Skip to Main Content

+

  • • Diagnostic evaluation of urine in an infant.

++

Absolute

+

  • • Neutropenia.

    • Thrombocytopenia and bleeding disorders.

    • Cellulitis and infection at puncture site.

    • Age greater than 2 years.

++

Relative

+

  • • Urogenital anomalies.

    • Recent urologic or lower abdominal surgery.

++
Table Graphic Jump Location
Favorite Table | Download (.pdf) | Print
• All equipment should be latex free. Allergy to latex is common, particularly in certain populations (such as patients with meningomyelocele.)
+

  • • 22-gauge, 2–3-cm needle.

    • 3-mL or 5-mL syringe.

    • Sterile collection cup.

    • 10% povidone-iodine (or equivalent).

    • Sterile gloves, drapes, gauze.

    • Topical anesthetic or buffered 1% lidocaine solution, or both.

+

  • • Infection (rare).

    • Intestinal perforation (very rare).

    • Failure to obtain urine (success rates vary widely but less successful than catheterization).

    • Psychological stress (common, as child is restrained for procedure).

    • Pain (certain; can be limited somewhat with anesthesia).

    • Hematuria.

    • • Microscopic is very common.

      • Macroscopic is uncommon.

+

  • • Appropriate patient restraint is critical to the success of the procedure.

    • More than 2 or 3 attempts do not add to success rates.

    • Ultrasonography has been reported to increase success rates in some studies.

    • Because spontaneous voiding may occur during skin preparation or as the procedure is initiated, have a sterile container available to collect the urine.

+

  • • Keep the patient covered until ready to begin.

    • Good lighting is helpful.

+

  • • The child is placed supine in the frog-leg position.

+

  • • The needle is passed through the abdominal wall just rostral to the pelvic rim in the midline.

    • The bladder in an infant is located in the abdomen, which allows for direct access to the bladder lumen with a needle. (The bladder in an older child and adult is located in the pelvis.)

    • Various methods to improve success have been cited and include the following:

    • • Ensuring that time has passed since the last void.

      • Encouraging the child to drink.

      • Percussing the abdomen to ascertain bladder fullness.

      • Obtaining an ultrasonogram. This can be used to ensure bladder fullness or to guide needle insertion.

+

  • • Observe sterile procedure.

    • • Wear sterile gloves.

      • Use 1 hand to touch the patient if necessary, while keeping the hand with the needle clean.

    • Strongly consider applying a topical anesthetic before starting the procedure.

    • Leaving the topical anesthetic on for a sufficient time period provides a reasonable degree of topical anesthesia.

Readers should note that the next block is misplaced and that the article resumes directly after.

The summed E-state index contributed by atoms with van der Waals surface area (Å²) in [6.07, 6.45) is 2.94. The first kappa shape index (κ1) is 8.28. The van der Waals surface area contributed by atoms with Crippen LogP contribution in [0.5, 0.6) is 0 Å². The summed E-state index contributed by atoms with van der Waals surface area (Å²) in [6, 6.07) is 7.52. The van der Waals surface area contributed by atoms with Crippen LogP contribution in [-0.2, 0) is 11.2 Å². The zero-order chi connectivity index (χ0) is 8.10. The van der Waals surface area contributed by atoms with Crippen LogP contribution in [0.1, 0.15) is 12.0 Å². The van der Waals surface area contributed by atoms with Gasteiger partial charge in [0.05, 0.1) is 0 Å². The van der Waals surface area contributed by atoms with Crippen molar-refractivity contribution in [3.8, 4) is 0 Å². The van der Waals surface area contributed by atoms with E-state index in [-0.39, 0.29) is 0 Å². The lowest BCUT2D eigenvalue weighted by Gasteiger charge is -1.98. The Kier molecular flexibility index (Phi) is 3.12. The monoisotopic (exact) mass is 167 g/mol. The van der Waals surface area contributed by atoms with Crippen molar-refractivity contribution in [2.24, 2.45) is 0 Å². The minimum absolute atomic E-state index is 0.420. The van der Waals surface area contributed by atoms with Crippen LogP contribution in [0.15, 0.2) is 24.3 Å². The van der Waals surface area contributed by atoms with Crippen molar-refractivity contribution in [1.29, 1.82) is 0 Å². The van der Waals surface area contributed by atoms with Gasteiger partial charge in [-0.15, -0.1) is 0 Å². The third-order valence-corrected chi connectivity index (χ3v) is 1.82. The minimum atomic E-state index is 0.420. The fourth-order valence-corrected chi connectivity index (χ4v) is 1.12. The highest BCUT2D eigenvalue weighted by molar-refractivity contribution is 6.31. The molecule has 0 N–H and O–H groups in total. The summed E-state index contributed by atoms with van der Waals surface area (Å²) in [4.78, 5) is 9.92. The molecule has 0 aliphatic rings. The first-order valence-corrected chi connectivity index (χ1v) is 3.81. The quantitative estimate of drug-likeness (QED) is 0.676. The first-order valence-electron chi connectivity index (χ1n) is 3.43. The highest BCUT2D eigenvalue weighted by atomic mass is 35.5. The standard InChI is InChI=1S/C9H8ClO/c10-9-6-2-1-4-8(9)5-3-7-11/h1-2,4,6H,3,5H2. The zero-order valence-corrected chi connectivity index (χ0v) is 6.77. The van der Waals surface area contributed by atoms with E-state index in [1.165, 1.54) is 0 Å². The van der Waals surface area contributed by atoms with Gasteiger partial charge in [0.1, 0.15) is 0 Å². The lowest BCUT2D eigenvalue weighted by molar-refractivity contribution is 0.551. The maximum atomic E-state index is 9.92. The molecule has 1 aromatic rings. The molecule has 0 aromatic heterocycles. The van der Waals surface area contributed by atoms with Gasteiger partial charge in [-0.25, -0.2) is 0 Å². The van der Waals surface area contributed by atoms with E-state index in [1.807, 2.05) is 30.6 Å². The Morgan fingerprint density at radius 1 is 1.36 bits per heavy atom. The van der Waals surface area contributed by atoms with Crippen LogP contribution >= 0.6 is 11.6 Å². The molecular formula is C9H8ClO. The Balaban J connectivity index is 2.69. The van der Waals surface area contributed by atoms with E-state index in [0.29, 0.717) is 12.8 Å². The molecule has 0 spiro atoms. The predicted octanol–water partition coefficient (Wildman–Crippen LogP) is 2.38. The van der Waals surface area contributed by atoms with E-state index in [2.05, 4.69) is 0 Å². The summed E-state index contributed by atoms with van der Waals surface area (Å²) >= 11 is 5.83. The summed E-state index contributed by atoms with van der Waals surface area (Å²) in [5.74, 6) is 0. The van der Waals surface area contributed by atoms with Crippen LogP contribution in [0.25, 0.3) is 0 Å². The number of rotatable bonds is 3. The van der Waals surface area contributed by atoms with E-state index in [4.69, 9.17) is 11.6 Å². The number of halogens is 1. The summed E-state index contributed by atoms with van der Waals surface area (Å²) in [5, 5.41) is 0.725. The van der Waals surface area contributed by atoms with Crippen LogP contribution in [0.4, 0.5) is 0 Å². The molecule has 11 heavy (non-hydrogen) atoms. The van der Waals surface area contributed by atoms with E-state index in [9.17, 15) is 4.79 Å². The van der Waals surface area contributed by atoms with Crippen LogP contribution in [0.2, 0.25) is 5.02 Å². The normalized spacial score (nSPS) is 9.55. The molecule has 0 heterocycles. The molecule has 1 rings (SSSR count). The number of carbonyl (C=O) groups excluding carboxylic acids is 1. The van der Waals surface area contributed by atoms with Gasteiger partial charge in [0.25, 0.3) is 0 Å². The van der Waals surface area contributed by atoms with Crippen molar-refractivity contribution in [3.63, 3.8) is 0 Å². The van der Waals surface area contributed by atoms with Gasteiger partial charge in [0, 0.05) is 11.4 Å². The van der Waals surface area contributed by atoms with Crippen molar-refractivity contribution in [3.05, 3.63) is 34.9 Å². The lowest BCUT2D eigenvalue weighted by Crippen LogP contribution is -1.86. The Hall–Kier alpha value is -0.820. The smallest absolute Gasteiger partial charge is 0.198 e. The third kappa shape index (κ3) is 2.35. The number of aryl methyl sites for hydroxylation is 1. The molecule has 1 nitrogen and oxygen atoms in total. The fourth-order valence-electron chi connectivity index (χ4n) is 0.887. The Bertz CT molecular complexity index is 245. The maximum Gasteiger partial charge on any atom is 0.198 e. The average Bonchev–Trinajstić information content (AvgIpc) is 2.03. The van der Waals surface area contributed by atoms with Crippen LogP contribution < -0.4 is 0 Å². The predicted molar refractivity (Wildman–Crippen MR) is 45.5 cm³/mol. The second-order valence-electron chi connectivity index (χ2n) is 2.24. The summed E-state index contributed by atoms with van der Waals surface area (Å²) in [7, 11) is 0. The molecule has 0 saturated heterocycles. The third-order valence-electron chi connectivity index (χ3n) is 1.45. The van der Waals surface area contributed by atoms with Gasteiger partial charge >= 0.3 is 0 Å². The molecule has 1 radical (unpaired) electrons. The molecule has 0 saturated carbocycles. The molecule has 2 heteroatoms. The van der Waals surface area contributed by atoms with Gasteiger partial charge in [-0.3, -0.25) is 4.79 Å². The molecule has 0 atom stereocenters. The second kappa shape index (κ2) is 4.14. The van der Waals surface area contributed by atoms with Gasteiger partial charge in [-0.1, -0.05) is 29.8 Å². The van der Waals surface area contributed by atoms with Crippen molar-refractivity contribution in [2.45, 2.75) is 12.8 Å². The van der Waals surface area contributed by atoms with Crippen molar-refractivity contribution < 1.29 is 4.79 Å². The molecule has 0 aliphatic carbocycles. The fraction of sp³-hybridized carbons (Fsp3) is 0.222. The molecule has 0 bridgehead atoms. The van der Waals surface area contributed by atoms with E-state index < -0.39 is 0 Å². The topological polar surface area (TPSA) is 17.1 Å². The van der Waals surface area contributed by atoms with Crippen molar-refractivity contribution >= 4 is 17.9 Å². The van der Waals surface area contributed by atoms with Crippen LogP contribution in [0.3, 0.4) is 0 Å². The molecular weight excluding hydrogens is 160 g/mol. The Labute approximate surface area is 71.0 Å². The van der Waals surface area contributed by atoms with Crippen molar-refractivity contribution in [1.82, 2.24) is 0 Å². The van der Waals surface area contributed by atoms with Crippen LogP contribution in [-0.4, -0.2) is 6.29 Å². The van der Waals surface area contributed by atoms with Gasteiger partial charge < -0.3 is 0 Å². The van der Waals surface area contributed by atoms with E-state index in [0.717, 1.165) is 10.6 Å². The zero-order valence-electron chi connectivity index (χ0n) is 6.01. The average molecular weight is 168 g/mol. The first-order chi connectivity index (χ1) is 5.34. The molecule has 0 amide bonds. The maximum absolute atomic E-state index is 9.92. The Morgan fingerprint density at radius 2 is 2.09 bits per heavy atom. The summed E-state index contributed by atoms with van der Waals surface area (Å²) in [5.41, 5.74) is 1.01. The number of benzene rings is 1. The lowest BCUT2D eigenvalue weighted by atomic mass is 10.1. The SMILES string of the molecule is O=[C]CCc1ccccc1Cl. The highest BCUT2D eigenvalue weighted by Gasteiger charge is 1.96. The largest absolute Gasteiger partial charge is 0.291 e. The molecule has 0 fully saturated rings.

• Remove the topical anesthetic prior to skin preparation.

    • The practice of additional injection of lidocaine varies; the injection represents a separate needle stick and is associated with pain from lidocaine infiltration.

    • Apply 10% povidone-iodine solution to the skin surface of the abdomen 1–2 cm above the pubic symphysis.

    • Attach the syringe to the needle.

    • The provider should be ...

Want remote access to your institution's subscription?

Sign in to your MyAccess profile while you are actively authenticated on this site via your institution (you will be able to verify this by looking at the top right corner of the screen - if you see your institution's name, you are authenticated). Once logged in to your MyAccess profile, you will be able to access your institution's subscription for 90 days from any location. You must be logged in while authenticated at least once every 90 days to maintain this remote access.

Ok

About MyAccess

If your institution subscribes to this resource, and you don't have a MyAccess profile, please contact your library's reference desk for information on how to gain access to this resource from off-campus.

Subscription Options

AccessPediatrics Full Site: One-Year Subscription

Connect to the full suite of AccessPediatrics content and resources including 20+ textbooks such as Rudolph’s Pediatrics and The Pediatric Practice series, high-quality procedural videos, images, and animations, interactive board review, an integrated pediatric drug database, and more.

$595 USD
Buy Now

Pay Per View: Timed Access to all of AccessPediatrics

24 Hour Subscription $34.95

Buy Now

48 Hour Subscription $54.95

Buy Now

Pop-up div Successfully Displayed

This div only appears when the trigger link is hovered over. Otherwise it is hidden from view.